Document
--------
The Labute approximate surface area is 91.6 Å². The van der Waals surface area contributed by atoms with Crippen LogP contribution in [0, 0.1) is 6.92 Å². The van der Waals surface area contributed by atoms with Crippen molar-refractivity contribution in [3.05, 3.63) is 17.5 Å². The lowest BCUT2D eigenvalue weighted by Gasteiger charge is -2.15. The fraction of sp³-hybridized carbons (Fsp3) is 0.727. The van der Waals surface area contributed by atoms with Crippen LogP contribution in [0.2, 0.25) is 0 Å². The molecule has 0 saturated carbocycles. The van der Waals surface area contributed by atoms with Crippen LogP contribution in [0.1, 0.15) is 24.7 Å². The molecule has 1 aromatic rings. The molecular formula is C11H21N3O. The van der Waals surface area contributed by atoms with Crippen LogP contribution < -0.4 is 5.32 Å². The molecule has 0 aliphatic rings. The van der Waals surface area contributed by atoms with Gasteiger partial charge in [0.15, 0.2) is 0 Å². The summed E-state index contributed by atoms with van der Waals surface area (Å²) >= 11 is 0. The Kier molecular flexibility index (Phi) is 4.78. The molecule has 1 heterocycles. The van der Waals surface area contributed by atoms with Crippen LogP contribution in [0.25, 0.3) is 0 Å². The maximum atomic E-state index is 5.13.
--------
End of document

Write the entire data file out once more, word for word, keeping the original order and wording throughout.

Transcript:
The Labute approximate surface area is 91.6 Å². The van der Waals surface area contributed by atoms with Crippen LogP contribution in [0, 0.1) is 6.92 Å². The van der Waals surface area contributed by atoms with Crippen molar-refractivity contribution in [3.05, 3.63) is 17.5 Å². The lowest BCUT2D eigenvalue weighted by Gasteiger charge is -2.15. The fraction of sp³-hybridized carbons (Fsp3) is 0.727. The van der Waals surface area contributed by atoms with Crippen LogP contribution in [0.2, 0.25) is 0 Å². The molecule has 0 saturated carbocycles. The van der Waals surface area contributed by atoms with Crippen LogP contribution in [0.1, 0.15) is 24.7 Å². The molecule has 1 aromatic rings. The molecular formula is C11H21N3O. The van der Waals surface area contributed by atoms with Crippen LogP contribution < -0.4 is 5.32 Å². The molecule has 0 aliphatic rings. The van der Waals surface area contributed by atoms with Gasteiger partial charge in [0.15, 0.2) is 0 Å². The summed E-state index contributed by atoms with van der Waals surface area (Å²) >= 11 is 0. The Kier molecular flexibility index (Phi) is 4.78. The molecule has 1 heterocycles. The van der Waals surface area contributed by atoms with Crippen LogP contribution in [0.25, 0.3) is 0 Å². The maximum atomic E-state index is 5.13.